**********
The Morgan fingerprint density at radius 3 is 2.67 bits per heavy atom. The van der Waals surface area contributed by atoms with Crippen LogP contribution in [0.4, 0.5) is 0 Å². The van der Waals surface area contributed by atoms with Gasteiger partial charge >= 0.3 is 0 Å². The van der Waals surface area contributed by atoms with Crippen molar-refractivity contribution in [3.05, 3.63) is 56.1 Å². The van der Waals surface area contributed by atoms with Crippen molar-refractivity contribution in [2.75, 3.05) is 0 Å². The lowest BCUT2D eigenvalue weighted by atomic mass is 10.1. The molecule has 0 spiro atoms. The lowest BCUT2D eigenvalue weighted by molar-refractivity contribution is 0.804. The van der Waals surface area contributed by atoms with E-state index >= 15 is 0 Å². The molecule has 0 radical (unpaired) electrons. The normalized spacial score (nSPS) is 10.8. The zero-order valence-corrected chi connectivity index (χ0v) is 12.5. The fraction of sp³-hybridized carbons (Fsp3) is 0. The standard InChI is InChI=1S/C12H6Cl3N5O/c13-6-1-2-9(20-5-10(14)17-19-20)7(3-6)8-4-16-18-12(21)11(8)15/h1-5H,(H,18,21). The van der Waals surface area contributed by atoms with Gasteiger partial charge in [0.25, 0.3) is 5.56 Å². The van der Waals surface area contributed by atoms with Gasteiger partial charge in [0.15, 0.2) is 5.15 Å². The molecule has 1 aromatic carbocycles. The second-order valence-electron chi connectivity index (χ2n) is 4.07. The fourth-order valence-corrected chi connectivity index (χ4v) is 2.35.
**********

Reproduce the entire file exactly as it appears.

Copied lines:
The Morgan fingerprint density at radius 3 is 2.67 bits per heavy atom. The van der Waals surface area contributed by atoms with Crippen LogP contribution in [0.4, 0.5) is 0 Å². The van der Waals surface area contributed by atoms with Gasteiger partial charge >= 0.3 is 0 Å². The van der Waals surface area contributed by atoms with Crippen molar-refractivity contribution in [3.05, 3.63) is 56.1 Å². The van der Waals surface area contributed by atoms with Crippen molar-refractivity contribution in [2.75, 3.05) is 0 Å². The lowest BCUT2D eigenvalue weighted by atomic mass is 10.1. The molecule has 0 spiro atoms. The lowest BCUT2D eigenvalue weighted by molar-refractivity contribution is 0.804. The van der Waals surface area contributed by atoms with E-state index >= 15 is 0 Å². The molecule has 0 radical (unpaired) electrons. The normalized spacial score (nSPS) is 10.8. The zero-order valence-corrected chi connectivity index (χ0v) is 12.5. The fraction of sp³-hybridized carbons (Fsp3) is 0. The standard InChI is InChI=1S/C12H6Cl3N5O/c13-6-1-2-9(20-5-10(14)17-19-20)7(3-6)8-4-16-18-12(21)11(8)15/h1-5H,(H,18,21). The van der Waals surface area contributed by atoms with Gasteiger partial charge in [0.25, 0.3) is 5.56 Å². The van der Waals surface area contributed by atoms with Gasteiger partial charge in [0.15, 0.2) is 5.15 Å². The molecule has 1 aromatic carbocycles. The second-order valence-electron chi connectivity index (χ2n) is 4.07. The fourth-order valence-corrected chi connectivity index (χ4v) is 2.35.